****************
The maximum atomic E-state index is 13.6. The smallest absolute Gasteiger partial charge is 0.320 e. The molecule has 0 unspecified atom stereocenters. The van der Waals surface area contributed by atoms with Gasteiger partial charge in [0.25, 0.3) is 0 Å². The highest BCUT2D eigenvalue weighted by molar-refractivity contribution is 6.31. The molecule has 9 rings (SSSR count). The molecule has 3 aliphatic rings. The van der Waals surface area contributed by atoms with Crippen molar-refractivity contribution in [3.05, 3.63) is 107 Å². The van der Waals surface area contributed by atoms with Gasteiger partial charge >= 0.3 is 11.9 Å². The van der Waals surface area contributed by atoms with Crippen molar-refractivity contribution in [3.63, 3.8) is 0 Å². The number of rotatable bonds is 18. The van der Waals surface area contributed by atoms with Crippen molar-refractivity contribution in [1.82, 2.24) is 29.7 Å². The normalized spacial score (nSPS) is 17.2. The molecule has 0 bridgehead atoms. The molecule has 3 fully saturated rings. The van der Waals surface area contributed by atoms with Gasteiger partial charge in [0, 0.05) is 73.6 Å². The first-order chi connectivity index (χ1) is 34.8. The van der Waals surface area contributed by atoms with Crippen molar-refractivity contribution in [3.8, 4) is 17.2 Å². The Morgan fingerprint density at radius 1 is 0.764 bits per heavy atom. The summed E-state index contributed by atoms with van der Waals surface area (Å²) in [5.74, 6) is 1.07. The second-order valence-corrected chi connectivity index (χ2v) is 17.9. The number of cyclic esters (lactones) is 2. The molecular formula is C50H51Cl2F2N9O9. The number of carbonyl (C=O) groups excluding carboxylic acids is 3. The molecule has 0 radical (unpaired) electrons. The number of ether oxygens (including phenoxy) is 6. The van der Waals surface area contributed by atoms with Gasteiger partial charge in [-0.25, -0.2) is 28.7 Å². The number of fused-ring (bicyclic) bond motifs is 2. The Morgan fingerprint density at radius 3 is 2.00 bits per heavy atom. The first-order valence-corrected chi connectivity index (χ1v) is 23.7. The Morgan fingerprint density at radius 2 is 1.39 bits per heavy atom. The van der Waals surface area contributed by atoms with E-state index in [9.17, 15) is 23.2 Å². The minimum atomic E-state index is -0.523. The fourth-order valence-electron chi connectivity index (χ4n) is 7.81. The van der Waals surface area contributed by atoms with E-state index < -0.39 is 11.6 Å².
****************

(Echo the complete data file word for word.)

The maximum atomic E-state index is 13.6. The smallest absolute Gasteiger partial charge is 0.320 e. The molecule has 0 unspecified atom stereocenters. The van der Waals surface area contributed by atoms with Gasteiger partial charge in [0.25, 0.3) is 0 Å². The highest BCUT2D eigenvalue weighted by molar-refractivity contribution is 6.31. The molecule has 9 rings (SSSR count). The molecule has 3 aliphatic rings. The van der Waals surface area contributed by atoms with Crippen molar-refractivity contribution in [3.05, 3.63) is 107 Å². The van der Waals surface area contributed by atoms with Gasteiger partial charge >= 0.3 is 11.9 Å². The van der Waals surface area contributed by atoms with Crippen molar-refractivity contribution in [3.63, 3.8) is 0 Å². The number of rotatable bonds is 18. The van der Waals surface area contributed by atoms with Crippen molar-refractivity contribution in [1.82, 2.24) is 29.7 Å². The normalized spacial score (nSPS) is 17.2. The molecule has 0 bridgehead atoms. The molecule has 3 fully saturated rings. The van der Waals surface area contributed by atoms with Gasteiger partial charge in [0, 0.05) is 73.6 Å². The first-order chi connectivity index (χ1) is 34.8. The van der Waals surface area contributed by atoms with Crippen molar-refractivity contribution in [3.8, 4) is 17.2 Å². The Morgan fingerprint density at radius 1 is 0.764 bits per heavy atom. The summed E-state index contributed by atoms with van der Waals surface area (Å²) in [5.74, 6) is 1.07. The second-order valence-corrected chi connectivity index (χ2v) is 17.9. The number of cyclic esters (lactones) is 2. The molecular formula is C50H51Cl2F2N9O9. The number of carbonyl (C=O) groups excluding carboxylic acids is 3. The molecule has 0 radical (unpaired) electrons. The number of ether oxygens (including phenoxy) is 6. The van der Waals surface area contributed by atoms with Gasteiger partial charge in [-0.25, -0.2) is 28.7 Å². The number of fused-ring (bicyclic) bond motifs is 2. The Morgan fingerprint density at radius 3 is 2.00 bits per heavy atom. The first-order valence-corrected chi connectivity index (χ1v) is 23.7. The Morgan fingerprint density at radius 2 is 1.39 bits per heavy atom. The van der Waals surface area contributed by atoms with E-state index in [9.17, 15) is 23.2 Å². The minimum atomic E-state index is -0.523. The fourth-order valence-electron chi connectivity index (χ4n) is 7.81. The van der Waals surface area contributed by atoms with E-state index < -0.39 is 11.6 Å².